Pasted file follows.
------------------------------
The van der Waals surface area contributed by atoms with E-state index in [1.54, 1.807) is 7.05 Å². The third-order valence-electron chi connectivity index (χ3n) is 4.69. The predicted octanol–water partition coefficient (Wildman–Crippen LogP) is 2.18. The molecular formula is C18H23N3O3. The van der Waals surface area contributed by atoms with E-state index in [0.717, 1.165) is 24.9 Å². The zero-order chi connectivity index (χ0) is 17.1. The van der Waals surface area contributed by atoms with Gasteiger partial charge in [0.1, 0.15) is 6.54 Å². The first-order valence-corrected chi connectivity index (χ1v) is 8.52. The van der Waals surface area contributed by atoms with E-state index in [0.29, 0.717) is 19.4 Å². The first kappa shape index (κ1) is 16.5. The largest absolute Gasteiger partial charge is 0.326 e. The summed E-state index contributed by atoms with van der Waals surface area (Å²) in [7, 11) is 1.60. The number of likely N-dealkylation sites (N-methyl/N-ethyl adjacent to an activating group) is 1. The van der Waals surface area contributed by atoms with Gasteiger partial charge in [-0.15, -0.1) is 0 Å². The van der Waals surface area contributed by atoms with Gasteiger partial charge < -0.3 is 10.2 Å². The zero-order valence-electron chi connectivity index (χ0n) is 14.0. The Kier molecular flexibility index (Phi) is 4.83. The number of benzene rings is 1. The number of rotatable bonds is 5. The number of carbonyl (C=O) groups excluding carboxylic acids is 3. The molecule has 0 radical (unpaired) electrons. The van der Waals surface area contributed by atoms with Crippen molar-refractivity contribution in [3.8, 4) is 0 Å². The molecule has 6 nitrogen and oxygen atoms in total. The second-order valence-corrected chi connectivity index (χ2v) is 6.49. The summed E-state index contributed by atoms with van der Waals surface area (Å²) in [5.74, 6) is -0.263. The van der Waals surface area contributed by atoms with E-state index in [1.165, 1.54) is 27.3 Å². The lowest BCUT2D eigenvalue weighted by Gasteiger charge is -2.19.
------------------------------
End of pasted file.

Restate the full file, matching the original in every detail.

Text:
The van der Waals surface area contributed by atoms with E-state index in [1.54, 1.807) is 7.05 Å². The third-order valence-electron chi connectivity index (χ3n) is 4.69. The predicted octanol–water partition coefficient (Wildman–Crippen LogP) is 2.18. The molecular formula is C18H23N3O3. The van der Waals surface area contributed by atoms with E-state index in [0.717, 1.165) is 24.9 Å². The zero-order chi connectivity index (χ0) is 17.1. The van der Waals surface area contributed by atoms with Gasteiger partial charge in [0.1, 0.15) is 6.54 Å². The first-order valence-corrected chi connectivity index (χ1v) is 8.52. The van der Waals surface area contributed by atoms with E-state index in [0.29, 0.717) is 19.4 Å². The first kappa shape index (κ1) is 16.5. The largest absolute Gasteiger partial charge is 0.326 e. The summed E-state index contributed by atoms with van der Waals surface area (Å²) in [7, 11) is 1.60. The number of likely N-dealkylation sites (N-methyl/N-ethyl adjacent to an activating group) is 1. The van der Waals surface area contributed by atoms with Gasteiger partial charge in [-0.15, -0.1) is 0 Å². The van der Waals surface area contributed by atoms with Gasteiger partial charge < -0.3 is 10.2 Å². The zero-order valence-electron chi connectivity index (χ0n) is 14.0. The Kier molecular flexibility index (Phi) is 4.83. The number of benzene rings is 1. The number of rotatable bonds is 5. The number of carbonyl (C=O) groups excluding carboxylic acids is 3. The molecule has 0 radical (unpaired) electrons. The van der Waals surface area contributed by atoms with Crippen molar-refractivity contribution in [3.8, 4) is 0 Å². The molecule has 6 nitrogen and oxygen atoms in total. The second-order valence-corrected chi connectivity index (χ2v) is 6.49. The summed E-state index contributed by atoms with van der Waals surface area (Å²) in [5.74, 6) is -0.263. The van der Waals surface area contributed by atoms with E-state index in [1.165, 1.54) is 27.3 Å². The lowest BCUT2D eigenvalue weighted by Gasteiger charge is -2.19.